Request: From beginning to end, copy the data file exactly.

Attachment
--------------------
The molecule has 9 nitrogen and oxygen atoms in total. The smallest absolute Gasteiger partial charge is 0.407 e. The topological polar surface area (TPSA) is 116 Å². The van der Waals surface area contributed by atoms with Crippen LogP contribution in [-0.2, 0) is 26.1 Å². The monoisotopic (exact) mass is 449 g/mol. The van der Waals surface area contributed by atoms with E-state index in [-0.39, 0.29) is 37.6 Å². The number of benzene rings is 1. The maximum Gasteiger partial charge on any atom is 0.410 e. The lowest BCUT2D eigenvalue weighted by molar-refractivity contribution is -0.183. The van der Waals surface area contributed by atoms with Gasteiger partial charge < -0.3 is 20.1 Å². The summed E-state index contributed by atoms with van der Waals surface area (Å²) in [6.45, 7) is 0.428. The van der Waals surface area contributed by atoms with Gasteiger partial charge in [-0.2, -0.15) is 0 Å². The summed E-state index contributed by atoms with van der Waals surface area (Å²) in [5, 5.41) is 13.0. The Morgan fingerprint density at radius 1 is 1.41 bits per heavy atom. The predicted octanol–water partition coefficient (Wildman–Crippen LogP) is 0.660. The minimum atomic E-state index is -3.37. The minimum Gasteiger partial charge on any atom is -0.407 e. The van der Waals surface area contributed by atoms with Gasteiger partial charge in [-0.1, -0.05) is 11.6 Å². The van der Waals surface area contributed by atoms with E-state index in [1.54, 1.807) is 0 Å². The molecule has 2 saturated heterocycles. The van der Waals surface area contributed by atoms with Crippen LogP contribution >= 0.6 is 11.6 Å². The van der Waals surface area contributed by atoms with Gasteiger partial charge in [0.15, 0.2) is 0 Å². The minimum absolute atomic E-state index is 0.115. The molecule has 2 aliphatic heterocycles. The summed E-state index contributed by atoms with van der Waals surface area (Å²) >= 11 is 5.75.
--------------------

The molecule has 9 nitrogen and oxygen atoms in total. The smallest absolute Gasteiger partial charge is 0.407 e. The topological polar surface area (TPSA) is 116 Å². The van der Waals surface area contributed by atoms with Crippen LogP contribution in [-0.2, 0) is 26.1 Å². The monoisotopic (exact) mass is 449 g/mol. The van der Waals surface area contributed by atoms with E-state index in [-0.39, 0.29) is 37.6 Å². The number of benzene rings is 1. The maximum Gasteiger partial charge on any atom is 0.410 e. The lowest BCUT2D eigenvalue weighted by molar-refractivity contribution is -0.183. The van der Waals surface area contributed by atoms with Gasteiger partial charge < -0.3 is 20.1 Å². The summed E-state index contributed by atoms with van der Waals surface area (Å²) in [6.45, 7) is 0.428. The van der Waals surface area contributed by atoms with Gasteiger partial charge in [-0.2, -0.15) is 0 Å². The summed E-state index contributed by atoms with van der Waals surface area (Å²) in [5, 5.41) is 13.0. The Morgan fingerprint density at radius 1 is 1.41 bits per heavy atom. The predicted octanol–water partition coefficient (Wildman–Crippen LogP) is 0.660. The minimum atomic E-state index is -3.37. The minimum Gasteiger partial charge on any atom is -0.407 e. The van der Waals surface area contributed by atoms with Gasteiger partial charge in [-0.1, -0.05) is 11.6 Å². The van der Waals surface area contributed by atoms with E-state index in [1.54, 1.807) is 0 Å². The molecule has 2 saturated heterocycles. The van der Waals surface area contributed by atoms with Crippen LogP contribution >= 0.6 is 11.6 Å². The van der Waals surface area contributed by atoms with Gasteiger partial charge in [0.15, 0.2) is 0 Å². The minimum absolute atomic E-state index is 0.115. The molecule has 2 aliphatic heterocycles. The summed E-state index contributed by atoms with van der Waals surface area (Å²) >= 11 is 5.75.